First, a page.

Coral reefs are in crisis. LaFranchi asserts that “the next twenty five to fifty years are critical,” because coral reefs must either adapt to their new climate or we’re likely to see severe geographic contraction and loss of direct benefits reefs provide to people. But coral reefs cannot adapt to the rapid rate of climate change unless we remove the immediate stressors to them: unauthorized fishing, land-based pollution, and sedimentation. When the human pressures are removed, says LaFranchi, it has been shown that reefs frequently recover and grow resilient to climate change.

LaFranchi explains that Pacific Islanders are creating a renaissance of community-based management. It is increasingly well known among small island developing states that coral reef recovery and resilience to climate change is possible. People living in and around those reefs face the enormous challenge of effecting change to stop reef decline, and then implementing measures to monitor preservation. The difficulty is that they do not have the resources necessary to protect their reefs, even with existing NGO and governmental assistance. Effective and precautionary reef management requires strong community support in the form of technical inputs, targeted science, and development of innovations to reduce pressure on reefs. While these measures are critical to preventing reef decline, they are out of reach for all but a small minority.

OneReef has a very specific model to achieve the goal of reducing the immediate stressors and encouraging the ownership of reef communities in this effort.  They design and negotiate simple Conservation Agreements between the local owners of coral reefs and philanthropists who are committed to providing funding over a long period of time.  In this process they set a strategy, and identify the financing of the basic assets the project needs to stay effective.  “Working under simple, long-term agreements,” says LaFranchi, “communities and investors prevent the loss of reefs in ways neither could accomplish individually.”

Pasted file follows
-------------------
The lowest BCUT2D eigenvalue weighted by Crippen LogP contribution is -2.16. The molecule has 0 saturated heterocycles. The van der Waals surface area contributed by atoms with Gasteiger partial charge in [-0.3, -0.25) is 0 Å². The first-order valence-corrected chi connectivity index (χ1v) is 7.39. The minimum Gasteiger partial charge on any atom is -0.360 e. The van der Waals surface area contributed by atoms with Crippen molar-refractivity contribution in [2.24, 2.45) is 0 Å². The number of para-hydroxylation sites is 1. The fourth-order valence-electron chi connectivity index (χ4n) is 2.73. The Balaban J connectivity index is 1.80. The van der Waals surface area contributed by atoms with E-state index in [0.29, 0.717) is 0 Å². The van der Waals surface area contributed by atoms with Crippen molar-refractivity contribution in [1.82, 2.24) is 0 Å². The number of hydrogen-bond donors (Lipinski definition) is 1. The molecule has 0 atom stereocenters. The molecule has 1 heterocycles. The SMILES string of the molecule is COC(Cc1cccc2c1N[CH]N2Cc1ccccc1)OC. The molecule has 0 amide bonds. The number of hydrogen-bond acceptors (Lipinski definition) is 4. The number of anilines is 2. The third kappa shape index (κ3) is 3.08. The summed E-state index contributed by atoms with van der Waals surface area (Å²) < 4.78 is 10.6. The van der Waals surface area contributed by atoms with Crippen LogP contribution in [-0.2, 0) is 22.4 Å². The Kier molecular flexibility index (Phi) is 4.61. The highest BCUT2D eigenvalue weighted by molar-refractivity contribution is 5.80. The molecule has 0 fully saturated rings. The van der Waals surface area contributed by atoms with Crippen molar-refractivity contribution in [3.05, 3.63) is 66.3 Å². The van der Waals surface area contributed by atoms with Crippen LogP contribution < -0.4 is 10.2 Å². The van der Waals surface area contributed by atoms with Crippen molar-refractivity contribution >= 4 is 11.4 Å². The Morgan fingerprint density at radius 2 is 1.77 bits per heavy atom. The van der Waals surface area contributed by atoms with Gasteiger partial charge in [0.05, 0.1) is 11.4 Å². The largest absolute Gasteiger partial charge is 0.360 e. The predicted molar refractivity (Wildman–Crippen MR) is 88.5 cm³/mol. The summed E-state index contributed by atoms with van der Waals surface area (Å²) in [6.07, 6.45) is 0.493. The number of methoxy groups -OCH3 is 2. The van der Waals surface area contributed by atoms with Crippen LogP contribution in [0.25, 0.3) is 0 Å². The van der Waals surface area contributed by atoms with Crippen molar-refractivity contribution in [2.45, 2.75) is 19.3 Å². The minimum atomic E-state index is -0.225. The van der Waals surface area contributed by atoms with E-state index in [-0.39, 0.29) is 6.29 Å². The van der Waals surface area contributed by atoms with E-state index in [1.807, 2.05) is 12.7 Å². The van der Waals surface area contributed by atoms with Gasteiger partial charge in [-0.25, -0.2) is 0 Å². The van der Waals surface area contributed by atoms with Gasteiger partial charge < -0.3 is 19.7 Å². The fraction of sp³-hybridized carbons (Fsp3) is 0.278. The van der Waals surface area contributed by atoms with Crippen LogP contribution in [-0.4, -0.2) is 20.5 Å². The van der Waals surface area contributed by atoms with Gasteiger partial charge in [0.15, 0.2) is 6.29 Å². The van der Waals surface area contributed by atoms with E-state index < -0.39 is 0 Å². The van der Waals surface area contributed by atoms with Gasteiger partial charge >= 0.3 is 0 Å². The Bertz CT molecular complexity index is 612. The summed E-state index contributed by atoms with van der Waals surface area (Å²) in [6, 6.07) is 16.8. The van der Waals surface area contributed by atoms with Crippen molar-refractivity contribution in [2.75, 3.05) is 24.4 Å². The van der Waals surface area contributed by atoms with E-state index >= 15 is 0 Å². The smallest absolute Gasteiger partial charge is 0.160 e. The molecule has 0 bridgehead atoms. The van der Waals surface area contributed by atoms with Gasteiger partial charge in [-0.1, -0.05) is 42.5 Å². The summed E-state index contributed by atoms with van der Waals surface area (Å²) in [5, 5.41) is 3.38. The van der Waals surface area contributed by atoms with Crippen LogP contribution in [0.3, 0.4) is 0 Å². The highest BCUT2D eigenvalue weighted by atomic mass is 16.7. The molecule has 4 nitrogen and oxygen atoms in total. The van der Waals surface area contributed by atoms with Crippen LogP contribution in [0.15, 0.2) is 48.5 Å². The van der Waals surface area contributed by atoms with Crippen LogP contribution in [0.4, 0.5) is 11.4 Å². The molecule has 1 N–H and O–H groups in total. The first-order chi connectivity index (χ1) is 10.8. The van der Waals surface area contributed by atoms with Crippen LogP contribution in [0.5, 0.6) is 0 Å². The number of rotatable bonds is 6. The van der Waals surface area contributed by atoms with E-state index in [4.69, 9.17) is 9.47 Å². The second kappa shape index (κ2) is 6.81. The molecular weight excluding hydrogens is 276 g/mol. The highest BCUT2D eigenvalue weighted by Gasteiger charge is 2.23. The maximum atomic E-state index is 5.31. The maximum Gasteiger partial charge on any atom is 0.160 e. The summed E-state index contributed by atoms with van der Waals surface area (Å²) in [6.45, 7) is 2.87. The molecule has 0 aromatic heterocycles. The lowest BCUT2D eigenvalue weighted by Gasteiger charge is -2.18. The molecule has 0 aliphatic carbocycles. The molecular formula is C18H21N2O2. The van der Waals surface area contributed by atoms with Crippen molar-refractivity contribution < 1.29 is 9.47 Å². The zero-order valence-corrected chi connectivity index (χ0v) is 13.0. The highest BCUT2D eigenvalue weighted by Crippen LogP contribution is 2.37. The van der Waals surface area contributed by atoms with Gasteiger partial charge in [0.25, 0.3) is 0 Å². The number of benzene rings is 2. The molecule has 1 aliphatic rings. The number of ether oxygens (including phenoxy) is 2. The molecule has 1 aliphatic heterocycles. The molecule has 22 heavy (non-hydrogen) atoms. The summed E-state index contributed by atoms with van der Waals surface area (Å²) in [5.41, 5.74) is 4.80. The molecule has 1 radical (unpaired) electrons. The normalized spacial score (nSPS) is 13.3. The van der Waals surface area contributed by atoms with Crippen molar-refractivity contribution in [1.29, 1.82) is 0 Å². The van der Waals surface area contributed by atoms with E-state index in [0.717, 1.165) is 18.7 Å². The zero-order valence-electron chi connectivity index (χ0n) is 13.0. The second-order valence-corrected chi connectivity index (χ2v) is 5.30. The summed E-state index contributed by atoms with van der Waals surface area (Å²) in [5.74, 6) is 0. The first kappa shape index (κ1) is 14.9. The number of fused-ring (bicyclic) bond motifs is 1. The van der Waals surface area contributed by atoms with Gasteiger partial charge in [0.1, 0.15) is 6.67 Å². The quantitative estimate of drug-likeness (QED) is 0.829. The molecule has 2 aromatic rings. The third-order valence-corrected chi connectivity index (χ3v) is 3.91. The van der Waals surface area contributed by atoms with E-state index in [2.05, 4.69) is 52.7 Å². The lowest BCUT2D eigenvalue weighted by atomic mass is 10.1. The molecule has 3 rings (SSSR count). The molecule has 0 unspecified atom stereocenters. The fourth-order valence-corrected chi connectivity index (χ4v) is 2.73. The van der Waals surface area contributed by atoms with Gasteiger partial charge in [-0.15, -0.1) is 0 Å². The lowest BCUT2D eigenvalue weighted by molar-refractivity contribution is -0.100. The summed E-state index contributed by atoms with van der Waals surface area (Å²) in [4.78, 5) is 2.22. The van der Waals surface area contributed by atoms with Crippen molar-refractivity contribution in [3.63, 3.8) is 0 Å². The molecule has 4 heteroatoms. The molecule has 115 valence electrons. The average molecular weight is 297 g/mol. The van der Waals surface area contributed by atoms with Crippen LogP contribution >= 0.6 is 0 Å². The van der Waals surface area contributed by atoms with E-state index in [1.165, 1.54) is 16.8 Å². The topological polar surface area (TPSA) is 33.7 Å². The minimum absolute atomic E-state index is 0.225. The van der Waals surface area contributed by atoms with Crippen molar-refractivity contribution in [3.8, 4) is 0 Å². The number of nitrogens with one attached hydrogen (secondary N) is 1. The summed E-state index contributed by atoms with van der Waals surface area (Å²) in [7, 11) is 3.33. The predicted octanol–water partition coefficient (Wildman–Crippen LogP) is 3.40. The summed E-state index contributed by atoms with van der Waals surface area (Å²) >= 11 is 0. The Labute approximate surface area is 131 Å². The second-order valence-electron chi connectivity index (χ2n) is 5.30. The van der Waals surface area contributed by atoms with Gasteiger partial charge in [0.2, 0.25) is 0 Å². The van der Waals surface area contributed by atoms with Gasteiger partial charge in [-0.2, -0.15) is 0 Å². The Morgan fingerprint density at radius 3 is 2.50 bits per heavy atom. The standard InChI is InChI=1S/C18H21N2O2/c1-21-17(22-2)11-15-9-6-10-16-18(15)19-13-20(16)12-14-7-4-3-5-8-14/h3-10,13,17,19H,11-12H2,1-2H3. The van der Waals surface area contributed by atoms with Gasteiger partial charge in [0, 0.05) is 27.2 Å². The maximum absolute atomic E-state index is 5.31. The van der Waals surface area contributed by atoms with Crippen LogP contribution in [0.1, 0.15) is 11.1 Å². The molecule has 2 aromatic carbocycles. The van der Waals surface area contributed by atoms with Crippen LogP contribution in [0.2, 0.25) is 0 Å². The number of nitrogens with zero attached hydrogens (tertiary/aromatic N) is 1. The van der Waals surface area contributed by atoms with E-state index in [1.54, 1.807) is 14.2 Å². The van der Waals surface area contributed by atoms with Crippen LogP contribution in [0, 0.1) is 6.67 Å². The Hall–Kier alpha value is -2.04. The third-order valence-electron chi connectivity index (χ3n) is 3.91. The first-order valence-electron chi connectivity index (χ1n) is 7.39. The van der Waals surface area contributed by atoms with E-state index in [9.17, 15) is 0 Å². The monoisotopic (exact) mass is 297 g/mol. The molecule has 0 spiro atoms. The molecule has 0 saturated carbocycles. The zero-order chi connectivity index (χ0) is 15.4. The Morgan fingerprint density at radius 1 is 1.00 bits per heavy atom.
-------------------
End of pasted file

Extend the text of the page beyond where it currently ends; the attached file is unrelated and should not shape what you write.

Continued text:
This initially starts as an agreement for a five-year ‘trial period,’ with funding solely from OneReef directly or private philanthropists via OneReef.  After this period, if goals are met, the agreement is renegotiated for another 20 years. This gives reef communities the opportunity to build their own set of financial tools – a self sustainable financing system. It empowers traditional community leaders to encourage the islanders to make (and participate in) long-term commitments to preservation. They are able to demonstrate and identify a source of income to the community in year three, year five, and for the long-term.

In deciding where to roll out projects, OneReef focuses on areas where they can cost effectively establish a large portfolio of projects with visible success: where reef health is critical to the well-being of communities and where communities are willing and able to make long-term commitments to a management intervention.  Therefore, OneReef started its efforts in the Western Pacific – Micronesia, including Pulau, Yap, Pohnpei, and the Marshall Islands.

Want proof that OneReef’s approach is effective?

In 2010 OneReef completed agreements that will protect two large coral atolls in the Western Pacific—putting about 350,000 acres of biologically important reef and associated habitat under protection and monitoring. In the Micronesia region, they aim to scale this emerging network from two to 20 sites, from 350,000 acres to 2 million acres. One Reef plans the same for the Melanesia and Polynesia Regions of Oceania, focusing on reefs and communities with the best prospects for adaptation to shifting climate.

Chris LaFranchi summarizes OneReef’s efforts eloquently: “It’s a very simple way to think about solving a problem. Bring people together to solve a problem by developing a relationship of trust–a relationship in which those who are too small, or too isolated and don’t have the funds to make lasting change can somehow be connected to philanthropists who want to make change but are limited in their ability to reach those communities. Neither group is able to solve the problem individually, and both groups realize that they really need each other, which in the end is incredibly human in nature!”

We couldn’t agree more! To learn more about how you can get support OneReef’s efforts to reverse coral reef decline, please contact them!